RIGHT TO DUE PROCESS

The phrase due process embodies society's basic notions of legal fairness. A first reading of the due process clauses of the Fifth and Fourteenth Amendments, which prohibit government from taking a person's "life, liberty or property without due process of law," suggests a limitation that only relates to procedures.  In fact many due process cases do involve the question of fair procedures or procedural due process. However, question of legal fairness may be related not only to procedures, but also to legislation that unfairly affects people. As a result, courts in the U.S. have interpreted the language of these Amendments as a limitation on substantive powers of legislatures to pass laws affecting various aspects of life. When applying what is called substantive due process, courts look at whether a law or government action unreasonably infringes on a fundamental liberty.

In a case from 1833, the Supreme Court  of the U.S. decided that the Fifth Amendment was not directly binding on state governments. As a result of that case, neither the Supreme Court nor the federal court in general exercised much control over the substance of state laws or over the processes by which states administered their laws during America's early years. This situation changed dramatically with the passage of the Civil War Amendments (13, 14, and 15), which were designed to prevent discrimination by states against blacks freed from slavery as a result of that war.

The Fourteenth Amendment's due process clause was almost identical to the Fifth Amendment's clause. But the Fourteenth Amendment was specific in limiting the actions of the state governments. Courts have interpreted these two clauses identically: the Fifth Amendment now limits the power of the federal government and the Fourteenth Amendment limits the power of state (and local) governments.

Procedural Due Process

Many of the modern due process cases deal with what is called procedural due process (fair process, procedures). Due process procedures do not guarantee that the result of government action will be to a citizen's liking. However, fair procedures do help prevent arbitrary, unreasonable decisions. Due process requirements vary depending on the situation. At a minimum, due process means that a citizen who will be affected by a government decision must be given notice of what government plans to do and have a chance to comment on the action.

Government takes many actions that may deprive people of life, liberty, or property. In each case, some form of due process is required. For example, a state might fire someone from a government job, send defendant to prison, revoke a prisoner's parole, or cut someone's social security payments or other welfare benefits. Due process does not prohibit these actions, but it does require that certain procedures be followed before any action is taken.

If a person has a right to due process, the next question is this: What process is due? Due process is a flexible concept. The procedures required in specific situations depend on several factors: seriousness of the harm that might be done to the citizen; the risk of making an error without the procedures; and the cost to the government, in time and money, in carrying out the procedures. According to past decisions of the Supreme Court, the primary reason for establishing procedural safeguards - once a life, liberty, or property interest is affected by government action - is to prevent inaccurate or unjustified decisions.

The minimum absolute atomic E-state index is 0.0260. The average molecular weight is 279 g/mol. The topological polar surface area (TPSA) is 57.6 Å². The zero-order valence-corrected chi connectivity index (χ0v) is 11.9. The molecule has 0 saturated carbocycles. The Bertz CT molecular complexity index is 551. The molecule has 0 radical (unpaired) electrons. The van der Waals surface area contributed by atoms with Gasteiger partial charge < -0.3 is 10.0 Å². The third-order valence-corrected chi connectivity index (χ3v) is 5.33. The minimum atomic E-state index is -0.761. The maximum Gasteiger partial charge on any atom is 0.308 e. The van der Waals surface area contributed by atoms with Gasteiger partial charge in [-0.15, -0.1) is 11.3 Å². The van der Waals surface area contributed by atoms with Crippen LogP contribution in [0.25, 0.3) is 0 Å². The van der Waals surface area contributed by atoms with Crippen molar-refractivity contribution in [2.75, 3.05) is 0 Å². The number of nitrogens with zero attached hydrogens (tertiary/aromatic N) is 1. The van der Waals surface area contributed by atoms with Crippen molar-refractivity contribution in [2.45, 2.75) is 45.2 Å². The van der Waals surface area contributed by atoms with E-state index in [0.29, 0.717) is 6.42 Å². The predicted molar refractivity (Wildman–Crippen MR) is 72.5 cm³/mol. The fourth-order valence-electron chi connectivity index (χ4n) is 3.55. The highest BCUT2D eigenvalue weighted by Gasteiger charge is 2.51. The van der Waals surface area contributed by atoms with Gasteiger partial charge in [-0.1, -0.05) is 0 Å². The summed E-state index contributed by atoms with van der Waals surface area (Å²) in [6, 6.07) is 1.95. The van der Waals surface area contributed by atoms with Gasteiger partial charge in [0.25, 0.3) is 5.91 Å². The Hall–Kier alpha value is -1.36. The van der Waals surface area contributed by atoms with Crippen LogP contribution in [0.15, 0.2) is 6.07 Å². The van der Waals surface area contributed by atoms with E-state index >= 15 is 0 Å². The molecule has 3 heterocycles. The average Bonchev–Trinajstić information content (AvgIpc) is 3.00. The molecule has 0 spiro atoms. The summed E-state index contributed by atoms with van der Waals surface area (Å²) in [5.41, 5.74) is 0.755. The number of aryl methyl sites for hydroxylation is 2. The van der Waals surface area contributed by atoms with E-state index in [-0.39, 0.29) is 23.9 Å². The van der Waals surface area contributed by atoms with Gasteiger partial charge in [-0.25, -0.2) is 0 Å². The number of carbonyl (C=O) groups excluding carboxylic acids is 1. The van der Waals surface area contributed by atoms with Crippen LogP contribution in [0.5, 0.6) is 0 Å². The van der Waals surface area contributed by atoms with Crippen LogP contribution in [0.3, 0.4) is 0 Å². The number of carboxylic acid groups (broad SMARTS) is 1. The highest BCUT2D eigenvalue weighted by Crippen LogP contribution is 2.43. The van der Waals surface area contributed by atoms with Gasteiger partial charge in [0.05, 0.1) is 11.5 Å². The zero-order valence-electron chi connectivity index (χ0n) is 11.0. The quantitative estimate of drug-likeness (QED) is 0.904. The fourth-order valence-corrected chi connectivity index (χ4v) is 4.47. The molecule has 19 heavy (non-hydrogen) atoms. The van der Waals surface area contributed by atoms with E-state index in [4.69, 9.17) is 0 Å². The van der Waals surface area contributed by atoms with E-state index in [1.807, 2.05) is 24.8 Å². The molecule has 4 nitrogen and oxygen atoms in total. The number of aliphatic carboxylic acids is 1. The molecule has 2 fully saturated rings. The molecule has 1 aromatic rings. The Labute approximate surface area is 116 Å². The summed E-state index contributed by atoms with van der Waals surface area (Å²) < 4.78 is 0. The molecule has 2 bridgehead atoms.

In addition to notice and an opportunity to be heard, due process may include a hearing before an impartial person, representation by an attorney, calling witnesses on one's behalf, cross-examination of witnesses, a written decision with reasons based on evidence introduced, a transcript of the proceeding, and an opportunity to appeal the decision.

If you believe that the government has not followed proper procedures, the best thing to do is to first consult an attorney. With the attorney's advice and assistance, you can file a complaint directly with the government agency. You may also be able to go to court and seek an order that the government follow due process in dealing with you.

Substantive Due Process

Substantive due process refers to the Supreme Court's examination of the reasons why the government passed a law or otherwise acted in a manner denying a citizen or a group of citizens life, liberty, or property (regardless of the procedure the law provides). In some cases, such as when a law infringes upon a citizen's First Amendment rights, right to privacy, right to vote, or makes a racial or sexual classification, the Supreme Court requires the government to have an extremely important or "compelling" reason for the law. The Court will "strictly scrutinize" the government's reasons and, in all likelihood, will strike the law down. In other cases, such as when the government enacts taxation or zoning laws, the personal rights involved are not as fundamental, and the Court will uphold the law as long as the government's motives are not arbitrary or irrational.

Historic Supreme Court Decisions